Officials should not have granted Navy Yard shooter Aaron Alexis security clearance. The signs were there: a history of mental illness, shooting arrests, and anger-management issues. But still he was cleared.
In a letter to Inspector General Patrick E. McFarland this morning, four senators — Claire McCaskill, D-Mo., Ron Johnson, R-Wis., Jon Tester, D-Mont., and Rob Portman, R-Ohio — requested a review of the security-clearance background investigation for the Navy Yard shooter. You can read the full letter below.
The senators are particularly interested in one aspect of the shooter’s background: He was a government contractor. The shooter was hired in September 2012 by a subcontractor of Hewlett-Packard, and his security clearance was then apparently confirmed with the Defense Department. That security clearance was reconfirmed earlier this summer. The shooter then used his secret-level clearance to get into the Navy Yard on Monday.
While it is easy to look at this situation in hindsight and wonder why he had access to the Navy Yard, which eventually allowed him to carry out the shooting, senators want a detailed explanation from officials on why his troubled past was not flagged.
More broadly, this could lead to further congressional investigations into the level of access government contractors are afforded. The most recent and highly public example is obviously Edward Snowden, the National Security Agency contractor who leaked a trove of classified information about surveillance programs. Since then, the Obama administration has scrambled to explain to the American people, lawmakers, and international leaders the extent to which the U.S. spies on its own citizens and people and governments around the world.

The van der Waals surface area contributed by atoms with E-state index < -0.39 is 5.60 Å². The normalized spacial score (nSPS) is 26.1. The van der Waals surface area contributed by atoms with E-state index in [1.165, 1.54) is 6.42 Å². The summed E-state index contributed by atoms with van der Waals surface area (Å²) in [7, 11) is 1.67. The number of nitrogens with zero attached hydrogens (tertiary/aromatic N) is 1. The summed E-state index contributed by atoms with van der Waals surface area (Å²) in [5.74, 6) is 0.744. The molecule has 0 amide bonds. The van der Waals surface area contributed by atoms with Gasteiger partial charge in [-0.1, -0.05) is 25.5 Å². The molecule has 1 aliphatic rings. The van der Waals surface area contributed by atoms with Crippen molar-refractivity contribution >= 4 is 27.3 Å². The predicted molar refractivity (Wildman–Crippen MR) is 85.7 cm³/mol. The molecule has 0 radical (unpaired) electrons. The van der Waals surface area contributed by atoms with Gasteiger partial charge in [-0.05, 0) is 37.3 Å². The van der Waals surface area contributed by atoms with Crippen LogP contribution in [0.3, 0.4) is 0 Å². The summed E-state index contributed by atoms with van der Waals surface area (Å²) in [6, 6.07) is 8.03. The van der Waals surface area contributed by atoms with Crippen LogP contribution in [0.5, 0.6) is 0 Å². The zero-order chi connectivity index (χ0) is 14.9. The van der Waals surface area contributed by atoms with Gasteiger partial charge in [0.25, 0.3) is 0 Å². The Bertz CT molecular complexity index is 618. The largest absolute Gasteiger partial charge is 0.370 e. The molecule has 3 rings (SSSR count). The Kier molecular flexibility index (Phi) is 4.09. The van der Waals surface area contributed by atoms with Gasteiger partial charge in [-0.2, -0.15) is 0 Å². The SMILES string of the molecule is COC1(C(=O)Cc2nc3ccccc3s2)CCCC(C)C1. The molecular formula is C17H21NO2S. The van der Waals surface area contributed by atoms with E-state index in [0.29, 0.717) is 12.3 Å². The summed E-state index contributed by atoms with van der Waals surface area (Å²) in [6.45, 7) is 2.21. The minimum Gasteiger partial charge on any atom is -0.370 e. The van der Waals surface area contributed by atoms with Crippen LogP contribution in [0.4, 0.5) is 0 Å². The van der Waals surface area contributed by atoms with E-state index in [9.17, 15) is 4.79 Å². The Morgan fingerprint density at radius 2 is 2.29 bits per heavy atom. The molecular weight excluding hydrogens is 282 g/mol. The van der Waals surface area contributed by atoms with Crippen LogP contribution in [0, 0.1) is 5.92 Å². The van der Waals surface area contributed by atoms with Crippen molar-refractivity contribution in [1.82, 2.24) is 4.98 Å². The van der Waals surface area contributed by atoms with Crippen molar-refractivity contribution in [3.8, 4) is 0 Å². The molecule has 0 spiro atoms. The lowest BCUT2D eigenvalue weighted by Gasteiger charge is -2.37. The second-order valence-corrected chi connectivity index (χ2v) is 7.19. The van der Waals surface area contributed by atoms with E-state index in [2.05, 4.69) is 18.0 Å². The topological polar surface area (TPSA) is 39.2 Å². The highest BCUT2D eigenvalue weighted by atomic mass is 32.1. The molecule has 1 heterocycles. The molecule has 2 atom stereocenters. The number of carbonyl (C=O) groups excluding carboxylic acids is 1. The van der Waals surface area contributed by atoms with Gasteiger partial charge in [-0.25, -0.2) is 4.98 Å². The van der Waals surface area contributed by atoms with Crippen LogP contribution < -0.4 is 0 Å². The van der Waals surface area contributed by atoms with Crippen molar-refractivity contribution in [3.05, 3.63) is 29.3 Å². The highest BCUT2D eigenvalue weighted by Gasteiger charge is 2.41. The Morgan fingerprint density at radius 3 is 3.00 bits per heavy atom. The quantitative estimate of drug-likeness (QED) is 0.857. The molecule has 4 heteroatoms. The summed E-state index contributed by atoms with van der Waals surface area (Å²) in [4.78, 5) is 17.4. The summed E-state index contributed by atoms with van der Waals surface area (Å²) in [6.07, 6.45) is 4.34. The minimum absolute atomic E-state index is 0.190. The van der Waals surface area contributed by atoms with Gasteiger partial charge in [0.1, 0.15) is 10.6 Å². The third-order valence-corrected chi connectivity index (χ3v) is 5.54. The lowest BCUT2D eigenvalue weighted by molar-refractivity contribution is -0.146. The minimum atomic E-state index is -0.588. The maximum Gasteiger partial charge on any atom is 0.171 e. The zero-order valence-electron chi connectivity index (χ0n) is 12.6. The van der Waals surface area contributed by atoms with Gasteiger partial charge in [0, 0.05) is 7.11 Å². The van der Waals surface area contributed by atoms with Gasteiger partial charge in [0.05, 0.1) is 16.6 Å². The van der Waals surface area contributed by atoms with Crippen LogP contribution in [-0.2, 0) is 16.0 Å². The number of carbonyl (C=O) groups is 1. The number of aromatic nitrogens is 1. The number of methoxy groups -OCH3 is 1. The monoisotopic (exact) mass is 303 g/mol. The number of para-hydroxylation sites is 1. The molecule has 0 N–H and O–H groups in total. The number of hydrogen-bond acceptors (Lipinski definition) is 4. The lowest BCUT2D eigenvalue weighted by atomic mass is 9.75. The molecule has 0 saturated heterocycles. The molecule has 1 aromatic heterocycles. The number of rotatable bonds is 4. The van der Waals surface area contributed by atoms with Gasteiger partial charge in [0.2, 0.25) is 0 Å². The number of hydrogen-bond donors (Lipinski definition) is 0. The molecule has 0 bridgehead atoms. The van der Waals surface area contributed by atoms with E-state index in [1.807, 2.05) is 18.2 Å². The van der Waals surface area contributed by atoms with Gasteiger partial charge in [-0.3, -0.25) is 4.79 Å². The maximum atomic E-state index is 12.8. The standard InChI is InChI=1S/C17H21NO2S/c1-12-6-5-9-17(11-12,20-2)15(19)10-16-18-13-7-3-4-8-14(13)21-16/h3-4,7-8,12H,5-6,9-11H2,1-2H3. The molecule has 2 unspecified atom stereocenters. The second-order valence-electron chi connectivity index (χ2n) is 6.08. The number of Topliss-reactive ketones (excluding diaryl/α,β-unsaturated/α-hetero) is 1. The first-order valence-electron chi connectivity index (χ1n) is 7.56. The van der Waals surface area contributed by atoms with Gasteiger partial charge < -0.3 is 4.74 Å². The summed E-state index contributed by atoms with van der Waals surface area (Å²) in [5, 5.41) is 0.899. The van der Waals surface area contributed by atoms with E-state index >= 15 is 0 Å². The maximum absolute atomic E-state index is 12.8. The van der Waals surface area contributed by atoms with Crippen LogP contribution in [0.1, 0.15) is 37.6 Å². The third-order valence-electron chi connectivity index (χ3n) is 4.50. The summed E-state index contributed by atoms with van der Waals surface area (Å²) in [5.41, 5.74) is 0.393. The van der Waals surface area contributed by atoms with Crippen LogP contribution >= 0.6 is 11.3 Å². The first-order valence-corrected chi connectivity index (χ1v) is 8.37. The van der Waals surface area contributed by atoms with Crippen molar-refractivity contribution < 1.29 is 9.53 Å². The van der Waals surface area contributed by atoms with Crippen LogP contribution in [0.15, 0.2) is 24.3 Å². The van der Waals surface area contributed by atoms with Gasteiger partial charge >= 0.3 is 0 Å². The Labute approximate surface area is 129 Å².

Embarrassingly for the White House, Brazilian President Dilma Rousseff canceled a state visit over concerns about the NSA’s surveillance program, which the leader cited in a phone call with President Obama on Tuesday. While the trip was scheduled for Oct. 23, talks with White House National Security Adviser Susan Rice proved unfruitful, because differences in philosophy remained between the two countries.
Another incident occurred during the Iraq war, when private contractors killed a number of unarmed civilians in Nisour Square, while also being partially responsible for detainee abuse at the Abu Ghraib prison.
Separately, the International Code of Conduct Association was launched in 2011 by several governments around the world, including from the United States, Switzerland, and the U.K, to address these gaps in government accountability and oversight for these contractors. Nearly 600 private security groups have signed up for this accord since its launching.
To be sure, a few high-profile examples of government contractors behaving badly is not in and of itself a trend. There were over 4.9 million federal government workers and contractors with security clearances in 2012, although the exact number of contractors is more difficult to pin down. But these few recent incidents are enough to bring heightened attention to just how contractors get clearance.
It may not be wise to expect Congress to act on gun legislation after the Navy Yard shooting. But that doesn’t mean they won’t touch contractors.